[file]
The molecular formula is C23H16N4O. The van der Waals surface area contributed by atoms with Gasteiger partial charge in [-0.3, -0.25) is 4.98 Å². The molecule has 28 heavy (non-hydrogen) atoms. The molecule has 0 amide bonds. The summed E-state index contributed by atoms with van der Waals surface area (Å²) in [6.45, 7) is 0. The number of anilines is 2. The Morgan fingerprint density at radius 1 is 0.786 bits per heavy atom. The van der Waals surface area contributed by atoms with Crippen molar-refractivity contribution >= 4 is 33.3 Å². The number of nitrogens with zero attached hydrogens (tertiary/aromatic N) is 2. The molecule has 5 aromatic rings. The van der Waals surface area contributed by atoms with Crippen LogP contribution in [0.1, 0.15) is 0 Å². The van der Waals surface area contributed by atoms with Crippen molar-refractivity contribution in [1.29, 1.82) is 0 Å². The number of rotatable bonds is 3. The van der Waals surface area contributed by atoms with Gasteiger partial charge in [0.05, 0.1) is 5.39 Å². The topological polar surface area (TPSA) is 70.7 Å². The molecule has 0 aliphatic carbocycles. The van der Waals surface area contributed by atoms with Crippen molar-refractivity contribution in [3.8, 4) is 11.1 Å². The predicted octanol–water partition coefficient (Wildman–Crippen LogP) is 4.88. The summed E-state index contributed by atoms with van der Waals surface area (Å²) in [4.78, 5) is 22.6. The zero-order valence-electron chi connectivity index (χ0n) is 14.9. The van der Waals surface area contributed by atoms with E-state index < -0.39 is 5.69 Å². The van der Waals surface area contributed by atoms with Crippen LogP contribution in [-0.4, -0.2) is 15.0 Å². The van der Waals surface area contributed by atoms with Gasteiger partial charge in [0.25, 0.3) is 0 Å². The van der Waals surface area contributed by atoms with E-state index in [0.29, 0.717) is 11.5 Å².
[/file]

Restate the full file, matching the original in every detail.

The molecular formula is C23H16N4O. The van der Waals surface area contributed by atoms with Gasteiger partial charge in [-0.3, -0.25) is 4.98 Å². The molecule has 28 heavy (non-hydrogen) atoms. The molecule has 0 amide bonds. The summed E-state index contributed by atoms with van der Waals surface area (Å²) in [6.45, 7) is 0. The number of anilines is 2. The Morgan fingerprint density at radius 1 is 0.786 bits per heavy atom. The van der Waals surface area contributed by atoms with Crippen molar-refractivity contribution >= 4 is 33.3 Å². The number of nitrogens with zero attached hydrogens (tertiary/aromatic N) is 2. The molecule has 5 aromatic rings. The van der Waals surface area contributed by atoms with Crippen LogP contribution in [0.1, 0.15) is 0 Å². The van der Waals surface area contributed by atoms with Crippen molar-refractivity contribution in [1.29, 1.82) is 0 Å². The number of rotatable bonds is 3. The van der Waals surface area contributed by atoms with Gasteiger partial charge in [0.05, 0.1) is 5.39 Å². The topological polar surface area (TPSA) is 70.7 Å². The molecule has 0 aliphatic carbocycles. The van der Waals surface area contributed by atoms with Crippen molar-refractivity contribution in [3.8, 4) is 11.1 Å². The predicted octanol–water partition coefficient (Wildman–Crippen LogP) is 4.88. The summed E-state index contributed by atoms with van der Waals surface area (Å²) in [4.78, 5) is 22.6. The zero-order valence-electron chi connectivity index (χ0n) is 14.9. The van der Waals surface area contributed by atoms with E-state index < -0.39 is 5.69 Å². The van der Waals surface area contributed by atoms with Crippen LogP contribution in [-0.4, -0.2) is 15.0 Å². The van der Waals surface area contributed by atoms with Gasteiger partial charge in [0.25, 0.3) is 0 Å². The van der Waals surface area contributed by atoms with E-state index in [0.29, 0.717) is 11.5 Å².